Arriving in NSW

by admin on July 4, 2008

After only a few months of the “invention” of Tennis by Major Wingfield, Australian colonies began to receive news information about another craze from England.  This was an era of sporting creation where many games were tried some succeeding and some not.  Lawn tennis was a major success.

In NSW, the growth in tennis began due to the organisational skills of the Sydney Lawn Tennis Club who took the reigns in forging the Interstate Colonial matches which officially began in 1885 and the NSW Championships. These matches were played on the No. 1 cricket ground in Sydney until the NSW Tennis Association was formed and the matches moved to the Double Bay purpose built courts in 1911, pre the eventual move to White City.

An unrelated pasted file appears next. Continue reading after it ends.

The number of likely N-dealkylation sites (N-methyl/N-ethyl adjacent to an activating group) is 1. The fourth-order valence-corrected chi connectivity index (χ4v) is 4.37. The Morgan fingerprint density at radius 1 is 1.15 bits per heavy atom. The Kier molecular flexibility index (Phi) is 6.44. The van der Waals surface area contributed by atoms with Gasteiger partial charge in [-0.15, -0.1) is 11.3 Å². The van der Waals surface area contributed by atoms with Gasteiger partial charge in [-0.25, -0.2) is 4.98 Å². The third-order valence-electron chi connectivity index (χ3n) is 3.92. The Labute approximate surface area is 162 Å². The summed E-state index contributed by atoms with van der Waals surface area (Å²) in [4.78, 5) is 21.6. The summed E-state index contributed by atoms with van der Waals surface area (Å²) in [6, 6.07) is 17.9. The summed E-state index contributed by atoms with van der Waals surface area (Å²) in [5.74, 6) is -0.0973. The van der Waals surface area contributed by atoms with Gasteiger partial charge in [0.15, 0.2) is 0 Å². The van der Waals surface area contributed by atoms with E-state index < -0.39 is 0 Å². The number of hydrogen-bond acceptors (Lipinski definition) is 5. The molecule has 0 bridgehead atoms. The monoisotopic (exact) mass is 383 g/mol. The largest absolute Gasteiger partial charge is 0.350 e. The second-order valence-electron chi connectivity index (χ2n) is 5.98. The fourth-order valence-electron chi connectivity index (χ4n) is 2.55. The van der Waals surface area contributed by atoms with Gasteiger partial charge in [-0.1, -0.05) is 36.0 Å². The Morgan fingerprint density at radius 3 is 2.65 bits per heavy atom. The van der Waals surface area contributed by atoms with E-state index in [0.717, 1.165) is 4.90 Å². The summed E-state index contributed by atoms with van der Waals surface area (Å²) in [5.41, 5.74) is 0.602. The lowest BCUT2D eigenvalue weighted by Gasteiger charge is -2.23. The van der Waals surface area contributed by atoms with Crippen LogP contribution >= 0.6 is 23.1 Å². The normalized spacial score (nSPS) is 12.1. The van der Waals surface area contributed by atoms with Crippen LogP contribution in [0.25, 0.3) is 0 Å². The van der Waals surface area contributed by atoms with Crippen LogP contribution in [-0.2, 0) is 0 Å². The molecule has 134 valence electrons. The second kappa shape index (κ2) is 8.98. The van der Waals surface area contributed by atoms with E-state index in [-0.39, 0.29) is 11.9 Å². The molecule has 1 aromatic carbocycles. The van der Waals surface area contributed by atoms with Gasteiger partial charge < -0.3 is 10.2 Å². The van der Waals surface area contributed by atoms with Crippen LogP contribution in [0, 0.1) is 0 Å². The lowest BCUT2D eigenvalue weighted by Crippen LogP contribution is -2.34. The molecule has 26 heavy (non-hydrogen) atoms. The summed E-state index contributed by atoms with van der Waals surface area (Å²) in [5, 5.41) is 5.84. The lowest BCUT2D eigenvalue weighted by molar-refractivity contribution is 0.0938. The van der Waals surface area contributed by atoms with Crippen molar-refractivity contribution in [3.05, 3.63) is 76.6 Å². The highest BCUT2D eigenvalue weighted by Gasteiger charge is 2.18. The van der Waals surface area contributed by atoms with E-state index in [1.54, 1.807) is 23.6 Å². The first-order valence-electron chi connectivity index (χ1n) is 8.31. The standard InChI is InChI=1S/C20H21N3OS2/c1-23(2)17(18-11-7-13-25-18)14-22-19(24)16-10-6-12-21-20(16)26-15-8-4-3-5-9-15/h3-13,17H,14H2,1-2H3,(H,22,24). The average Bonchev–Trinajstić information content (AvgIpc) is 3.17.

From a 1941 article by Dr. McElhone on the development of tennis in NSW, he writes that a farmer by the name of  Mr Bundock from Wyangarie on the Upper Richmond imported a tennis set from the UK in 1876 and could be considered the father of tennis in the Northern Rivers and possibly all of NSW. The racquets were pear shaped and the white tape lines were stapled to the ground. They certainly sound like the original “Sphairistike” type implements.


NSW Tennis History of Development 1941



























Sydney Morning Herald 26th April, 1941

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